I know I've used this tired cliche a few too many times, but the summer really does suck if you're a gamer. It used to be that the summer was reserved for indie titles on Xbox Live Arcade and PlayStation Network to rise to the top in, but in 2012 it's seemed that's not necessarily the case.
With just about a month to go before the industry begins to pick up again, Vigil Games' Darksiders II may just be the piece of software that saves your gaming summer. The follow-up to 2010's sleeper hit, Darksiders II delivers a lot of what I'd expect to see in a proper sequel.
In the original game, players took on the role of War, one of the four horsemen of the apocalypse. In the sequel, you'll get to play as the horseman Death, one of War's brothers.
The story, while totally epic in its scope and conveyance, is a bit muddy and perhaps not as accessible as other games'. Regardless, the general idea is made clear enough and there's mostly solid voice acting throughout the campaign.
So why should Darksiders II be a template for other follow-up games? Because it has trumped its predecessor in controls, graphics, and plain old fun. Darksiders combined the best parts of games like God of War and The Legend of Zelda, giving you a hefty dose of slash-'em-up action with problem-solving puzzles and riddles. The sequel does a clever job of implementing a lot of RPG mechanics that allow players to skip micromanaging items.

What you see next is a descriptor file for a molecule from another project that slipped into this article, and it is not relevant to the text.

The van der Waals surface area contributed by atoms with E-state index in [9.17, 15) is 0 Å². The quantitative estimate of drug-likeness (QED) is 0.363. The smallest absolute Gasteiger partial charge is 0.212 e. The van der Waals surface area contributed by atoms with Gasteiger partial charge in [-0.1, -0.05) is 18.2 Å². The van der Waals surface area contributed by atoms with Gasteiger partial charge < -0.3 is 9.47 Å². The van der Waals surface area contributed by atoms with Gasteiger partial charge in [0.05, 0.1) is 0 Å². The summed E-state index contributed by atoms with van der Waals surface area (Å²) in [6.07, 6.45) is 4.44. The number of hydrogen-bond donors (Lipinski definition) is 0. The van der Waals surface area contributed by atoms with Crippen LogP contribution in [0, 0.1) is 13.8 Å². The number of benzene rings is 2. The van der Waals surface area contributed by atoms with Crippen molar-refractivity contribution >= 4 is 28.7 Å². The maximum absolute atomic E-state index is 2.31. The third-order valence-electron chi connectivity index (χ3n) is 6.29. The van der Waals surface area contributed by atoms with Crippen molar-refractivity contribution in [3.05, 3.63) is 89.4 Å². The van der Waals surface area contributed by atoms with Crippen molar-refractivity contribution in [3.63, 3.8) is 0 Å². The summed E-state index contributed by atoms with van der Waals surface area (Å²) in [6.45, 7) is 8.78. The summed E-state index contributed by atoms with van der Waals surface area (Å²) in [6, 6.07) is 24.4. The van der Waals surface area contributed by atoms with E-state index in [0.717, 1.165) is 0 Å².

There's plenty to like for the hard-core fans, too, it's just not required. You could spend plenty of time mixing and matching Death's armor, weapons, and magic, or you can equip items when you find them, using an onscreen indicator to see if what's on the ground is better than what's on your back.
Not everything about Darksiders II is a vast improvement over the original. Environments, while more diverse, lack the polish and detail I've become used to seeing. There's also a curious amount of in-game loading from room to room that wasn't as obvious in the first game.
It's an odd thing that these fortresses of doom have neatly laid-out puzzles and vines wrapped around their walls and corridors, but if you suspend your disbelief enough you'll realize just how enjoyable things can get.
Combat is beyond satisfying, carried by a weighty and brutal attack system. There are tons of weapons and special moves Death will find along the way, making gameplay that much more addictive.
Darksiders II can be enjoyed by anyone who has a love for action and puzzle games, and its perfect-timing release is the icing on the cake.